Elements of a Successful Audition
- Good stage presence, vocal projection, confidence, personality, and a big SMILE!
- Memorization and preparation (KNOW your stuff!)
- Effective story-telling through words, actions, intonation and facial expressions
All auditions should include the following:
- Introduction (smile, salutation, name, age, titles of audition selections)
- Song selection (no more than 60-90 seconds in length – You don’t need to sing an entire song!)
- Acting piece (no more than 60-90 seconds in length)
NOTE: It does not matter in which order you perform your audition pieces! Do the one you feel best about first. That will help build your confidence!
“Good morning. My name is John Smith and I’m 10 years old. Today I’ll be singing If I Were A Rich Man from Fiddler on the Roof and performing the Wizard’s monologue from The Wizard of Oz.”
“Good evening. My name is Sally Johnson and I’m 16 years old. I will sing I Belong by Kathryn Scott and perform Juliet’s monologue from the play Romeo & Juliet.”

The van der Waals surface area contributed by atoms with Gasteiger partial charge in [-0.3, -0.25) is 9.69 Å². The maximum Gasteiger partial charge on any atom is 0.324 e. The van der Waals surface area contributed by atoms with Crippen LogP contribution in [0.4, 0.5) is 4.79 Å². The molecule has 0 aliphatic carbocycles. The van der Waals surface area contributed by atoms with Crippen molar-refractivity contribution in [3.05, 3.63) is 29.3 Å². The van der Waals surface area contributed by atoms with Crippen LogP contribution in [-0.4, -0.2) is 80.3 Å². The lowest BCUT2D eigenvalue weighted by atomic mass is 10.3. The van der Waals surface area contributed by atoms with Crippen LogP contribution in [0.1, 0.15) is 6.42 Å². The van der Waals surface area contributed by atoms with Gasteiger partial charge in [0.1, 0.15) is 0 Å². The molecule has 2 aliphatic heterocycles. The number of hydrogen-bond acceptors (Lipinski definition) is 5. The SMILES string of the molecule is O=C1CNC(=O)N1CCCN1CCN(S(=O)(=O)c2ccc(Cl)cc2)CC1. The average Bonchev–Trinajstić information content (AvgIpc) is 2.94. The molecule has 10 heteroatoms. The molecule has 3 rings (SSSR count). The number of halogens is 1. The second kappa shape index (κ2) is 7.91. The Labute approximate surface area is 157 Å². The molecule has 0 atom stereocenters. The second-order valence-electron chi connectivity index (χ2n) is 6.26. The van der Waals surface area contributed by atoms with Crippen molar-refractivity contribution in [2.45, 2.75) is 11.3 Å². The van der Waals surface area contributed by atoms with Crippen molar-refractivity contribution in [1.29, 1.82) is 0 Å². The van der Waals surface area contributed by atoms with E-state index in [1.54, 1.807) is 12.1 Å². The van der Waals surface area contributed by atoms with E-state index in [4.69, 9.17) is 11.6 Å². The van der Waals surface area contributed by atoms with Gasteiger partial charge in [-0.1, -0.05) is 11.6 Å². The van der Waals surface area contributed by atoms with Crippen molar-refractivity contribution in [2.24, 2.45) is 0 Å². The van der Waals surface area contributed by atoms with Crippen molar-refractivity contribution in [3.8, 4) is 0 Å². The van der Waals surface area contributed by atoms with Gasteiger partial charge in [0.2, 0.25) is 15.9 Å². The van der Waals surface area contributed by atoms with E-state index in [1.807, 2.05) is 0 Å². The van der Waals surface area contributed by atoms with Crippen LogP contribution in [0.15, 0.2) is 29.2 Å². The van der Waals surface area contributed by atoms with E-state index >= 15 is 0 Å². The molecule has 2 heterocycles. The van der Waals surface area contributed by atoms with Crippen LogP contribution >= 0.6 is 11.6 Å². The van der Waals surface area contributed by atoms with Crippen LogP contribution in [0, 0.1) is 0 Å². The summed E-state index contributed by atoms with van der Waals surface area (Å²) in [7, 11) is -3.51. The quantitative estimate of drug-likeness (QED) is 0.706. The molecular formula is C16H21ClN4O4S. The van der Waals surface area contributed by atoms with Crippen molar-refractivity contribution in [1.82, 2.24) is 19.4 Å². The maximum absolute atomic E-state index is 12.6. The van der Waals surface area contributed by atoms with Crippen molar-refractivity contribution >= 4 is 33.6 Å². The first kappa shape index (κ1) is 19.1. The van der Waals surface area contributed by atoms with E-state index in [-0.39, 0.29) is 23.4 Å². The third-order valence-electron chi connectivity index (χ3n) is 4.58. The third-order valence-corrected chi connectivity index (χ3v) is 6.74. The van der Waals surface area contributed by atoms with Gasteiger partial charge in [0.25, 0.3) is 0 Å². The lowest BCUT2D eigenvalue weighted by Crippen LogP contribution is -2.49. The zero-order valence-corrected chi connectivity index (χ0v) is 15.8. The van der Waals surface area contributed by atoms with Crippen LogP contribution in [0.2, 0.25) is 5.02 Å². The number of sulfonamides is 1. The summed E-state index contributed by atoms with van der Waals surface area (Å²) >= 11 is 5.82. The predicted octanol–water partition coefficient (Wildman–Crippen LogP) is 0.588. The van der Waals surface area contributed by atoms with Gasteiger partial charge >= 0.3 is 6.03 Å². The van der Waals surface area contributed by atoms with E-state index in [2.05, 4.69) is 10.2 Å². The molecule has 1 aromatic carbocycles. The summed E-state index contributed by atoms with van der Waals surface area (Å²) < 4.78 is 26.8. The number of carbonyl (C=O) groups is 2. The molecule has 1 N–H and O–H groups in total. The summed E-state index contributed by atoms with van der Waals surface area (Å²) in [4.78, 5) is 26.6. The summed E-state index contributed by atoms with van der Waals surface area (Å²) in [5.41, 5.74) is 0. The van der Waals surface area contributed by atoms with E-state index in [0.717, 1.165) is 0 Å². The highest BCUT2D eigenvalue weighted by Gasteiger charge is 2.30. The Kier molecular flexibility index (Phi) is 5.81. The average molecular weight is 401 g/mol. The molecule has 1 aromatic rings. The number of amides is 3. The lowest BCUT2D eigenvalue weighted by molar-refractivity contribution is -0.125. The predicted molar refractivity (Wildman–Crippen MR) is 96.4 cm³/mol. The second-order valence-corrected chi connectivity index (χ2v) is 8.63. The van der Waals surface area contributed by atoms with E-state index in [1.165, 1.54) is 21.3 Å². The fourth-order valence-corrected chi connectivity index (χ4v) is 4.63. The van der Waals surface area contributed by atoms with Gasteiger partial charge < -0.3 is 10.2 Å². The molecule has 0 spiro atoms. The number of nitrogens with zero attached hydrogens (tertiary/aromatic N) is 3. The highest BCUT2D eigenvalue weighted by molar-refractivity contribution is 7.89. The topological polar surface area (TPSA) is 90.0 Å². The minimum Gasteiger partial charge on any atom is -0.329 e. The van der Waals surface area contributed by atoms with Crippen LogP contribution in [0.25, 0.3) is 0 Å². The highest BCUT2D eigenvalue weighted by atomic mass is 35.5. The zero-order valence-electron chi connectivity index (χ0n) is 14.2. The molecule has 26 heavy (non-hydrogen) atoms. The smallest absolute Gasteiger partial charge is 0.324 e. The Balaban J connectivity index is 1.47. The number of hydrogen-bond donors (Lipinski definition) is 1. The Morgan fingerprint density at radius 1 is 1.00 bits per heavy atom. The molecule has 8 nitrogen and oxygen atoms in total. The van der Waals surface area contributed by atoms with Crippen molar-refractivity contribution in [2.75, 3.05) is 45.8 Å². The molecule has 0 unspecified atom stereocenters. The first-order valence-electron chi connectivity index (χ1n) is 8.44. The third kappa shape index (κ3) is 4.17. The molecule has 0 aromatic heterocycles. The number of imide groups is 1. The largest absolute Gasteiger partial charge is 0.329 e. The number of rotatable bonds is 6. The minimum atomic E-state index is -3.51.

Ideas for Acting Pieces
- Monologues from appropriate plays
- Monologues adapted from novels, short stories, etc
- Bible passages/verses (Psalms, etc.)
Ideas for Song Selections
- Any song that you know well and enjoy singing
- Songs from Broadway musicals (Annie, Oliver, The Secret Garden, The Sound of Music, Bye Bye Birdie, etc.)
- Songs from movies (The Wizard of Oz, Mary Poppins, anything Disney!)
- Church songs or hymns, contemporary Christian songs, etc. Consider artists like Nicole Nordeman, Sara Groves, Rebecca St. James, David Crowder, Matt Redman, Chris Tomlin, Kathryn Scott, Mark Schultz, Natalie Grant, Rachel Lampa.
Audition Preparation Tips
A good audition is a practiced audition! Practice doesn’t always “make perfect,” but it sure eases your nerves! Please make sure you rehearse each part of the audition, and don’t wait until the night before! Remember to let your unique personality and sense of humor shine through. And don’t forget to speak and sing loudly. Practice your audition for your friends and family several times. Have your “audience” tell you which parts were good and which parts could be improved. Then perform your audition for them again. Also, try performing your audition while you do other things, like washing dishes, getting ready for school, doing jumping jacks or dribbling a basketball. This will ensure that you really have memorized your audition material and can perform it successfully, even under pressure and with outside distractions. And remember: an audition is your opportunity to show what you can do! Relax! Have fun!